Shungiku is also known as "garland chrysanthemum" and "chop suey greens" in English. It is used as a leafy herb in Cantonese cuisine to enhance flavouring and aroma to soups, stir fries or salads. Shungiku foliage consists of thin leaves that are finely serrated and they grow from the stalks cascading down like a palm tree. Young foliage and flower petals are picked as required and added to salads or other dishes.

  • Plant & Growing Tips:

    It is best to grow the plant in part shade during the hotter months.

    This vegetable prefers the slightly colder climates.

    Seed is usually sown in late summer for autumn and winter harvest. Plants may even self seed in favourable conditions.

    Shungiku should be pruned regularly to encourage new tender foliage.

    Mulch and water moderately.

    The bed should be weeded regularly.

    Shade cloth or lath panels should be made available to block harsh sun should temperatures suddenly rise.

    The Shungiku is an easy plant to grow but tastes bitter when the plant bolts to seed.

    Seeds should be sown thinly in rows or blocks at a depth of 1 – 2cm and 5cm apart.

    Like lettuce, Shungiku is best if small amounts of seed are sown every few weeks instead of all at once.

  • Fertiliser Applications:

    Stage: Pre Plant

    Product: Dinofert Organic Fertiliser, Dinofert Standard Pellets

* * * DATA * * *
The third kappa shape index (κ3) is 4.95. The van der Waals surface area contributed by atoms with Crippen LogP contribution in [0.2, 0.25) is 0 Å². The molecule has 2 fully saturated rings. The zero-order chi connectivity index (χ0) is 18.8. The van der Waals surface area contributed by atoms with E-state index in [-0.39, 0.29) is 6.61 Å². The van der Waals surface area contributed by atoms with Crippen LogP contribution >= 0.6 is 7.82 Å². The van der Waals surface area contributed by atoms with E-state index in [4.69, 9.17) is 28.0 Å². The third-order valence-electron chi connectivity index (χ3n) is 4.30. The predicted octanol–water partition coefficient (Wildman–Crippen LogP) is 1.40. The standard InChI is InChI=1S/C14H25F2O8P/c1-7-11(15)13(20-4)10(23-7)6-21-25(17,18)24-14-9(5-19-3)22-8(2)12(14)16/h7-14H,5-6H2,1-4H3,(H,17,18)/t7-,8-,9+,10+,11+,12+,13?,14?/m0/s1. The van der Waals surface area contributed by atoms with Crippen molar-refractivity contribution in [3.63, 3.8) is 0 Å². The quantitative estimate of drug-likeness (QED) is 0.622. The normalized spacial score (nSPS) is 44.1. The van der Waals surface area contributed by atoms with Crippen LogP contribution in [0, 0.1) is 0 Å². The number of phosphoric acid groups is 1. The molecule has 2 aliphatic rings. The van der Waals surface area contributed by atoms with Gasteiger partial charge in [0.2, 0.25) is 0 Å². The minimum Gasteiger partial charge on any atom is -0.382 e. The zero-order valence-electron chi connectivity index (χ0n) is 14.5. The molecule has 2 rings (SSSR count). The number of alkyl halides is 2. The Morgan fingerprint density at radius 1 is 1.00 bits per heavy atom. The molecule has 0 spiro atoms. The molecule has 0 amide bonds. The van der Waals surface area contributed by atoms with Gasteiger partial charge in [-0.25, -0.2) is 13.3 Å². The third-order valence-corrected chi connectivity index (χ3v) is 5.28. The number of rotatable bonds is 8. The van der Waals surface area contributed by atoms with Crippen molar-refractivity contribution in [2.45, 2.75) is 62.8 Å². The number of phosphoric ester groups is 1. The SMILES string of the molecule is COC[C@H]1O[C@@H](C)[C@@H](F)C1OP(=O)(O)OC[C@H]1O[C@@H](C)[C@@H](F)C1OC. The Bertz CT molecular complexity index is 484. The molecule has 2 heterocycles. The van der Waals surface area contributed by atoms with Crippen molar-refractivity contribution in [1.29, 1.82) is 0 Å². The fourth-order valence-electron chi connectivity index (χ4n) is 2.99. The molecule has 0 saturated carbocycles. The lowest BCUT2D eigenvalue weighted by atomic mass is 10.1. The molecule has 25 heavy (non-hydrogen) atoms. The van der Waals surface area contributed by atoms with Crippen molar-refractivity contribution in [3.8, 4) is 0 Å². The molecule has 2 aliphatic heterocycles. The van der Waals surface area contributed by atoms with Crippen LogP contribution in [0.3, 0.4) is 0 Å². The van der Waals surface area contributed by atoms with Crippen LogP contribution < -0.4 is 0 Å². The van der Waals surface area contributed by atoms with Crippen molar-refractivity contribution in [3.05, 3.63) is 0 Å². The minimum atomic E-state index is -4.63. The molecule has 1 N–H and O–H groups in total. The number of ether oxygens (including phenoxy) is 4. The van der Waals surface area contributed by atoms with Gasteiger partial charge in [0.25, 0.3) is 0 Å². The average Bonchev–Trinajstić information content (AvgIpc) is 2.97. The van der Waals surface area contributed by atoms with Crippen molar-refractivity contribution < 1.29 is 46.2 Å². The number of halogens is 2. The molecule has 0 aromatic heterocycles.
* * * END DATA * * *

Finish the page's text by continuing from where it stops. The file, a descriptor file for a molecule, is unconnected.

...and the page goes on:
Gardener Use: ½ cup (100g)/m²

    Commercial Use: 0.8-1.2kg/10m row

    Comments: Incorporate Dinofert Standard Pellets, Dinofert Organic or Premium Organic Pellets several weeks beforehand into the top 15 – 20cm of soil along with compost and dig in thoroughly.


    Stage: Side Dress  

    Product: Dinofert Organic Fertiliser, Dinofert Standard Pellets

    Gardener Use: ¼ cup (50g)/m²

    Commercial Use: Up to 800g/10m row

    Comments: Fertilise on a weekly to fortnightly basis until flower buds develop.


Please note that the above information and recommendations are provided in good faith and are given without liability for loss or damage suffered as a result of their application. Optimum response to fertilisers will only be achieved when weeds, insect pests and diseases are controlled and adequate soil water is available.

Fertiliser use recommendations are presented as a practical guide to good agronomic practice under most situations. Local soil, climatic and other conditions should also be taken into account as these could affect plant response to fertiliser rates and applications.

For further information we recommend you seek advice from your local agronomist.